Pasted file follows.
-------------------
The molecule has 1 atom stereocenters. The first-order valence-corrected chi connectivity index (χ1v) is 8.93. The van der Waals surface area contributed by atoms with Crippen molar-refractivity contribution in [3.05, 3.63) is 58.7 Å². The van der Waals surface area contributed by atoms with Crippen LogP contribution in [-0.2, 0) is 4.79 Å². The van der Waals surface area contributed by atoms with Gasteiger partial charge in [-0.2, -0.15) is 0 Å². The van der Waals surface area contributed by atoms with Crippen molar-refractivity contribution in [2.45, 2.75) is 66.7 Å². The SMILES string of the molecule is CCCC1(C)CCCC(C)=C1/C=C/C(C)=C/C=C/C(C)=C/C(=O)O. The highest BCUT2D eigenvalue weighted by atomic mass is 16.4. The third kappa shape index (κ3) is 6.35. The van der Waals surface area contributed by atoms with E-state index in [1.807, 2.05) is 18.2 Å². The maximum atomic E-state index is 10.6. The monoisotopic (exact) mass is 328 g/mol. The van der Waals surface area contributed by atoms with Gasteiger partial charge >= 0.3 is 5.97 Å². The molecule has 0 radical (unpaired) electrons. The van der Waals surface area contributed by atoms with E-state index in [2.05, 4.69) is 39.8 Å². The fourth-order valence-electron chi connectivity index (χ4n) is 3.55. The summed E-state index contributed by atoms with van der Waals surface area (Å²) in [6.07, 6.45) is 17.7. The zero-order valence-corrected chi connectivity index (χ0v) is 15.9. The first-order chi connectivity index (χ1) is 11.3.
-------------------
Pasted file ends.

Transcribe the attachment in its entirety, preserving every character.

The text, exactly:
The molecule has 1 atom stereocenters. The first-order valence-corrected chi connectivity index (χ1v) is 8.93. The van der Waals surface area contributed by atoms with Crippen molar-refractivity contribution in [3.05, 3.63) is 58.7 Å². The van der Waals surface area contributed by atoms with Crippen LogP contribution in [-0.2, 0) is 4.79 Å². The van der Waals surface area contributed by atoms with Gasteiger partial charge in [-0.2, -0.15) is 0 Å². The van der Waals surface area contributed by atoms with Crippen molar-refractivity contribution in [2.45, 2.75) is 66.7 Å². The SMILES string of the molecule is CCCC1(C)CCCC(C)=C1/C=C/C(C)=C/C=C/C(C)=C/C(=O)O. The highest BCUT2D eigenvalue weighted by atomic mass is 16.4. The third kappa shape index (κ3) is 6.35. The van der Waals surface area contributed by atoms with E-state index in [1.807, 2.05) is 18.2 Å². The maximum atomic E-state index is 10.6. The monoisotopic (exact) mass is 328 g/mol. The van der Waals surface area contributed by atoms with Gasteiger partial charge >= 0.3 is 5.97 Å². The molecule has 0 radical (unpaired) electrons. The van der Waals surface area contributed by atoms with E-state index in [2.05, 4.69) is 39.8 Å². The fourth-order valence-electron chi connectivity index (χ4n) is 3.55. The summed E-state index contributed by atoms with van der Waals surface area (Å²) in [6.07, 6.45) is 17.7. The zero-order valence-corrected chi connectivity index (χ0v) is 15.9. The first-order chi connectivity index (χ1) is 11.3.